Self-Care Myths and Must-Do’s

Self-Care Myths and Must-Do’s

We spend our lives taking care of others – partner, children, parents, and grandchildren (not to mention friends and neighbours). But when it comes to taking care of ourselves, we often lack enthusiasm. While, as a younger person, we may have been able to ‘get away’ with this, we will have difficulty escaping the results of self-neglect as we grow older. In fact, if you are in your retirement years, or soon about to enter them, you will no doubt have noticed your contemporaries now fall into one of two camps: there are those who ‘let themselves go’ and those who ‘pick themselves up’ (there are also those who have practised life-long self-care, and continue to do so, but they are few and far between).

Those who ‘let-themselves-go’ tend to ‘hit the couch,’ have regular meet-ups with cake at the cafe, drive short distances instead of walking, and reach for convenience food and take-aways at the drop of a hat (after all, they tell themselves, now they’re retired, they ‘deserve it’). But nothing could be further from the truth. Because no one ‘deserves’ to slip into poor health, which is almost certainly what will happen if self-care isn’t given the priority it deserves.

So, what prevents us adopting a lifestyle that will so clearly benefit us? As it turns out, it’s nothing more than a load of old myths – myths that, if believed, soon become excuses!

Myth number one is, self-care is indulgent (selfish, even). Yet this simply can’t be true because it’s through caring for our own physical and mental health we become strong enough to support others. If we neglect self-care, resilience slips away, and we actually find ourselves too drained to be of any help to anyone, even our partner.

Myth number two, is self-care is too costly to incorporate into our daily routine. That’s certainly true if you view self-care as lounging about at the spa, joining umpteen ‘wellness’ classes, purchasing a raft of skin care products, and checking in with an online guru on a daily basis. However, physical and mental health is all about simple, daily routines you can carry out in your own home. Sure, you can add some professional guidance or classes into the mix, but you don’t have to.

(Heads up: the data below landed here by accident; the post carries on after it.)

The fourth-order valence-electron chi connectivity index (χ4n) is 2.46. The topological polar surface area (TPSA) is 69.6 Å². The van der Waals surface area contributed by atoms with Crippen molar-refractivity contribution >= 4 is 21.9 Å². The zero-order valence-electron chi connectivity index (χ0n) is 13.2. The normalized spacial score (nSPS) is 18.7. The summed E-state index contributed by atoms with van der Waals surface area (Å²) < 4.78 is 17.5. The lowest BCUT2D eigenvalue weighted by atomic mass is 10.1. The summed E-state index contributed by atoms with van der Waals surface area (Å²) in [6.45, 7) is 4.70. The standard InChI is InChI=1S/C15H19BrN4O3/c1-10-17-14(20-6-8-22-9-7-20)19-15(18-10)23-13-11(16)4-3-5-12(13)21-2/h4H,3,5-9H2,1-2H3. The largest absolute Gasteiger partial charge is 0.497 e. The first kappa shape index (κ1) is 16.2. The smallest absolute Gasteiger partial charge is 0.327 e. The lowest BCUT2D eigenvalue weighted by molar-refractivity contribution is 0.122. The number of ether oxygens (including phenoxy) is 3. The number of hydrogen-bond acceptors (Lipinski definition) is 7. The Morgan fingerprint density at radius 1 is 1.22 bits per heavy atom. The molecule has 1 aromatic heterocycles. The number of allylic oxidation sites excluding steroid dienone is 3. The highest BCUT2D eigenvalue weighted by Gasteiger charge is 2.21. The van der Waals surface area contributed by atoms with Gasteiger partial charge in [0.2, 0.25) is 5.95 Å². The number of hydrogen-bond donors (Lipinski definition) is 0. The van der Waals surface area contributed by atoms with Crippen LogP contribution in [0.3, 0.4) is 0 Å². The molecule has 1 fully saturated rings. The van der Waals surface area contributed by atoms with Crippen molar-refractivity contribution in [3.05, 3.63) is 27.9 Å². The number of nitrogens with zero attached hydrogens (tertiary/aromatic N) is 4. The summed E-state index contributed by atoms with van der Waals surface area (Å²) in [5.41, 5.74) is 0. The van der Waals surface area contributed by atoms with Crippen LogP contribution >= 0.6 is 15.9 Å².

If the concept of any sort of routine sounds too time consuming, then you’ve just talked yourself into believing myth number three! Self-care doesn’t take up hours of each day, however it’s also not going to happen of its own accord. It does require you to put in some effort (not a lot, but some, and regularly).

Myth number 4 is a biggie – it’s ‘self-care is only for women.’ Men who are now in their senior years, have lived in a world where their role was largely to be ‘bring home the bacon,’ and not to count the personal cost. Earning a living came first, and if there were a couple of hours left in the day, it might be possible to slip in a round of tennis or a rugby practise (moreover, if there was any ‘care’ going on, it was probably delivered via a partner.) No wonder taking care of physical and mental health barely enters men’s minds as they age. Yet staying well is as important for males and females; it’s just, in many cases, men need to make a more conscious decision to make it happen.

Whether you want to stick with the myths, and allow them to become your reason for not taking care of yourself as you age, is your choice. After giving a life-time of service to others, you deserve a short time each day to take care of yourself. If you do, look out for our follow-up article on self-care, where we give some simple tips on how not to ‘let yourself go.’